Armenian Jerusalem
This project has been supported by the Gulbenkian philanthropic Foundation, the Armenian Patriarchate of Jerusalem, and members of the worldwide Armenian community. Reproductions of the genealogical documents [domar’s] are courtesy Photo Garo, Jerusalem. Copyright © 2007 Arthur Hagopian
Jerusalem, 2007
Chronicle 2

 

            Two   of   the   supreme   leaders   of   the Armenian    church    in    the    Holy    Land were    kaghakatsis,    members    of    the Mnatzaganian     clan,     according     to family    sources.    This,    despite    the fact   that   an   unwritten   Patriarchate edict     prohibits     kaghakatsi     youth from   joining   the   church   as   members of    the    priestly    Brotherhood    of    St James.      Ardavazt    Minassian,    whose    mother    is    a Mnatzaganian,   and   Apraham   Mnatzaganian   report   separately that   their   common   ancestral   family   included   a   son   who   later became Patriarch Giragos.       
New Patriarch for Jerusalem
Patriarch Vehabedian
                        The    Armenian    church    in Jerusalem   is   perched   on   the   verge   of a    new    era    following    the    election today   of   its   new   Patriarch,   the   97th in   a   direct   line   of   succession   from Abraham,       the       first       Armenian patriarch of the Holy City.  
           Abraham   was   a   contemporary   of   the Arab   Caliph,   Omar ibnul   Khattab,   who   conquered   Jerusalem,   and   held   office from 638 to 669 CE.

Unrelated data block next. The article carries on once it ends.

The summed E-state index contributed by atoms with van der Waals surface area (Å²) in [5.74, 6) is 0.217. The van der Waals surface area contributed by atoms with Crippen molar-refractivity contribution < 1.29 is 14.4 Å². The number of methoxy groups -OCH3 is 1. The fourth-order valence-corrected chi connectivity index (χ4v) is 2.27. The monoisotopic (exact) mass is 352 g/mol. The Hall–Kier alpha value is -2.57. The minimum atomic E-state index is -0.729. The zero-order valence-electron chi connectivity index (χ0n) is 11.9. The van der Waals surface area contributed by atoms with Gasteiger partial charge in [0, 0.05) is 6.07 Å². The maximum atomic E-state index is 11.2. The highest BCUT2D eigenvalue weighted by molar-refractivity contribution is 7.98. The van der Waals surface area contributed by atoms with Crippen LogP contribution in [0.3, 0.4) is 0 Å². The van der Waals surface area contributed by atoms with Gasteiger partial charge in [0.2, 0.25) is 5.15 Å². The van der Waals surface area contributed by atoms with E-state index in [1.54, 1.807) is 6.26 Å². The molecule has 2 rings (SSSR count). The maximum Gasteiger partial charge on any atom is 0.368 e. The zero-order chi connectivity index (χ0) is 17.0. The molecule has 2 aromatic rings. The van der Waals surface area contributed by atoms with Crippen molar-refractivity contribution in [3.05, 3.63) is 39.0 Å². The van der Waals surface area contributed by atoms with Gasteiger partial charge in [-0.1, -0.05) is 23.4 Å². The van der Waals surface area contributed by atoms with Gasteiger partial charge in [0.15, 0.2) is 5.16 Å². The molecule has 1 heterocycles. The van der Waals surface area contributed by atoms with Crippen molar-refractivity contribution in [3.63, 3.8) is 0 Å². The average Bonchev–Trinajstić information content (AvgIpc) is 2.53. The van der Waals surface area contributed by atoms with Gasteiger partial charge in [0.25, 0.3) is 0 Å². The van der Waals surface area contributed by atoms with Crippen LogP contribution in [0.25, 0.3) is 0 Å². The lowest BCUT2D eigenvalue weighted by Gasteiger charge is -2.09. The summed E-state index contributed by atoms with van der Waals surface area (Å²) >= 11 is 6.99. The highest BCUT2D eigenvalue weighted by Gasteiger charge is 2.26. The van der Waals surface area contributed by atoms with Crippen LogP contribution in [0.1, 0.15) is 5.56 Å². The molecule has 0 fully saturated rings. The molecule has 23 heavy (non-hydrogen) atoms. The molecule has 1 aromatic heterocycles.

It   is   early   in   the   day   in   the   Old   City   of   Jerusalem,   and virtually   no   one   is   up   and   around.   It   will   be some    time    before    the    serenity    of    its streets    and    alleys    is    disturbed    by    the tread    of    heavy    feet    and    the    babble    of many voices.         After   an   abbreviated   breakfast   of   "ka'ek" (the    elliptical    bread    roll    cocooned    in sesame   seeds)   and   "falafel,"   I   stand   before the    ornately    decorated    gate    of    Deir    El Siryan, the Syriac or Assyrian Convent of St Mark.  
         The Armenians   of   Jerusalem   had   more than   their   share   of   comedians,   clowns and      pranksters:      they      thrived      on laughter.         One    of    the    most    incorrigible    and accomplished    was    Hortanan    (Jordan) Marashlian,   a   Kaghakatsi.   He   was   ready to   perform   at   the   drop   of   a   hat   -   if anyone   deserved   an   Oscar,   it   would   be him.                 There    was    the    time    Hortanan Marashlian   decided   to   spring   a   practical joke on Im Arakel (Anna Baghsarian).
The Greek doctor
               Sometime   during   a   lull   in   the   1948 Arab-Jewish   war,   a   group   or   urchins   were trawling    through    the    ruins    of    a    china shop    in    the    Armenian    Quarter.    They found   nothing   worth   picking   in   the   shop which    had    been    looted    and    thoroughly thrashed.                Suddenly,   one   of   the   boys   shouted,   "I found something."                It   was   a   heavy   metal   ball,   with   spikes all    over    it,    a    veritable    treasure.    Still, they    were    lucky:    the    unexploded    Mills grenade   was   a   dud,   the   young   man   who relieved   them   of   their   treasure   revealed, as he disarmed it.                Some   of   those   boys   happened   to   star in   another   dud   drama:   a   projectile   fired by   either   the Arabs   or   the   Jews   landed   in the    kitchen    of    a    family,    but    failed    to explode.    It    was    only    the    bravery    of    a man,   who   was   dwarfed   by   the   missile's size,    who    carried    it    bodily    down    the stairs.